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Guest Commentary: ‘You Can’t Handle the Truth!’ … Indeed, They Can

Based on his years of experience in human resources for automotive aftermarket firms, Dr. John Passante wants you to take a closer look at your approach to performance appraisals.

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John Passante is a broad-based senior executive with over 30 years of extensive organizational development and senior human resource experience with progressive corporations involved in multiple locations, both domestic and international.

No doubt, we all remember the dramatic scene from the movie, “A Few Good Men,” when Colonel Jessup (Jack Nicholson) erupts and says, “You can’t handle the truth!”

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As we approach the end of 2018, the dreaded annual performance appraisal is fast approaching. My experience has been that many leaders feel their employees cannot handle the truth in these appraisals. I submit that employees deserve to hear the truth regarding their performance, and can, in fact, handle the truth. They seek the truth and deserve the truth!

The foundation for meaningful and impactive performance reviews includes:

  • The establishment of goals and clear expectations.
  • Ongoing review and truthful feedback, which results in assessing employees fairly and with supportive candor.

Mutual accountability strengthens the relationship between the leader and the associate (employee). A key element of sharing the truth is to communicate in supportive language and provide honest feedback, and to have a company culture of “no fear.” Indeed, the truth will set you free. Frank conversations should be encouraged and we live this culture every day.

The catalyst for the performance review process is to support the organization’s mission, strategy objectives and vision and to focus on core competencies and action. The purpose of the performance review is to enhance performance and reward appropriately.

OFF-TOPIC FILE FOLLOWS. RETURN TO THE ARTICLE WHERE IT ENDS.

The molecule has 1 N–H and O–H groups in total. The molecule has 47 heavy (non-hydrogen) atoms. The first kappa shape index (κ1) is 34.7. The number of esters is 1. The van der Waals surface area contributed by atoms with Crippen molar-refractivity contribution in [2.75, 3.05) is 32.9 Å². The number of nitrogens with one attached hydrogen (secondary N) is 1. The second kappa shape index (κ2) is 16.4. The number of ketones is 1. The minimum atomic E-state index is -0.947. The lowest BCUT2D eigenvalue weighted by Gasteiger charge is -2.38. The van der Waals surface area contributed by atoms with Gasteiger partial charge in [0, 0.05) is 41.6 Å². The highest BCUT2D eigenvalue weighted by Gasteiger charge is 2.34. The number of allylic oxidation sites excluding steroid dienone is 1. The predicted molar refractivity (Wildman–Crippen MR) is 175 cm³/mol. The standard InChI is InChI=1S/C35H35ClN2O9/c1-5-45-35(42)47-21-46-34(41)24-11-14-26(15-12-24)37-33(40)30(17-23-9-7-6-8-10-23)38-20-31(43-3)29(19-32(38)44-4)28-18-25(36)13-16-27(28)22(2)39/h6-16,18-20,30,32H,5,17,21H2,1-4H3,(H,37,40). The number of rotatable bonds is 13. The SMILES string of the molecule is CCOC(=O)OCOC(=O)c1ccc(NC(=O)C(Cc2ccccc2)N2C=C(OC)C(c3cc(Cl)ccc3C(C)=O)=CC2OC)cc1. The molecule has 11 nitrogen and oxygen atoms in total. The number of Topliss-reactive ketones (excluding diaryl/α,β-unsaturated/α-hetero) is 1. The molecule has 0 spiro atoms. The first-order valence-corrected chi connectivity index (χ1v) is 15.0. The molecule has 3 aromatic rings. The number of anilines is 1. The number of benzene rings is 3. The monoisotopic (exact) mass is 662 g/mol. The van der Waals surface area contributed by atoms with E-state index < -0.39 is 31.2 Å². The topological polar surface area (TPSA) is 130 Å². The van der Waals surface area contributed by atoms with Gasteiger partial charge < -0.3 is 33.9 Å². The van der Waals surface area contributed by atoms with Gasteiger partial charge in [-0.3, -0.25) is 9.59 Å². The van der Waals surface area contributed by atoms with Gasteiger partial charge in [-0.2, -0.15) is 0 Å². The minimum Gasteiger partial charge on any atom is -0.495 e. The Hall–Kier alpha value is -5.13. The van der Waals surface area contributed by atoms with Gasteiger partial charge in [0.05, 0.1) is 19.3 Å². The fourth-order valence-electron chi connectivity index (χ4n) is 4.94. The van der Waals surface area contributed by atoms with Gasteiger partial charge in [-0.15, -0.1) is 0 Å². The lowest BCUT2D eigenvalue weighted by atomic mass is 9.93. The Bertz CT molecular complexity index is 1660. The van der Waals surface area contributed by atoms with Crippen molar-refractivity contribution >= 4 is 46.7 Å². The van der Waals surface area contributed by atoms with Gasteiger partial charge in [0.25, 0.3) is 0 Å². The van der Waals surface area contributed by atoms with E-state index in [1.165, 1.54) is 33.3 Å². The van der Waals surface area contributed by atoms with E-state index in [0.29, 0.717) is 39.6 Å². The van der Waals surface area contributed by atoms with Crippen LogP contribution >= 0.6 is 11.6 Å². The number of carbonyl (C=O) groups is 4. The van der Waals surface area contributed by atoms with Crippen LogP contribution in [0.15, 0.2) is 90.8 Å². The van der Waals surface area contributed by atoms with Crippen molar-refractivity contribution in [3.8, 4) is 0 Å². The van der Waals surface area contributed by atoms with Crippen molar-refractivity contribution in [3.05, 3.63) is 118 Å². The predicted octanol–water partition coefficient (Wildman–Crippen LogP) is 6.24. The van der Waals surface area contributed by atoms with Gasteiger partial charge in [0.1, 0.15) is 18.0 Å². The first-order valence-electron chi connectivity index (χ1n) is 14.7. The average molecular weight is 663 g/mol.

Question: Is your performance review process human? Is it real? Does it inspire? Is it truthful and transparent? Is it inclusive? Game-changing performance reviews influence employees in real time. Feedback is ongoing. Thus, there should be no surprises at the annual review. Schedule timely performance snapshots, at least once a quarter. Employees seek a sense of personal value. Make the time to reinforce it. Be clear on what is desired from the employee. De-couple the performance review from the compensation review. The performance appraisal is the time to coach the employee. The discussion needs to be collaborative – a learning experience for both parties.

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It is a one-on-one session, to highlight the employee’s achievement for the year, their developmental needs, career aspirations and to layout a roadmap for the future.

The conversation is a give and take. It should not be a “got you” situation, but a mutually beneficial experience. The cadence of sharing performance feedback should be similar to the quarterly review of financial performance. Silence is not feedback, when it comes to employee’s performance. Do not assume that the employee clearly knows what you think of their performance.

Keep these things in mind for a beneficial performance review:

  • Constructive dialogue
  • Feeds on success
  • Be fair and accurate
  • Individual achievement
  • Teamwork and collaboration
  • Value-add to the customer
  • Encourage employee development
  • Reflect on experience
  • Recalibrate goals
  • Hold employees accountable and their unique aspirations

When leaders emphasize accomplishments and growth in performance conversations it results in employee engagement, motivation and improved performance. It is paramount to review the purpose of performance management, which is to develop employees and focus on the internal and external customer and paint the picture of their future.

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With the human touch, you can indeed create a workplace environment that supports employee happiness. Remember, happy employees are more likely to stay with your organization. Employees are not unicorns. They are human beings with hearts and dreams. We all need to take the time to truly pay attention to the business enterprise. Personal interaction gives out positive energy. Employees see sincere interest as caring.

It is the leader’s role to understand each of their employees and be open and available and to speak with integrity. Give your employees the room to fly! And then step back and watch the magic that occurs. An honest and open performance appraisal leads the way to enlightenment for both the leader and the employee.

And remember your employees can “handle the truth.”

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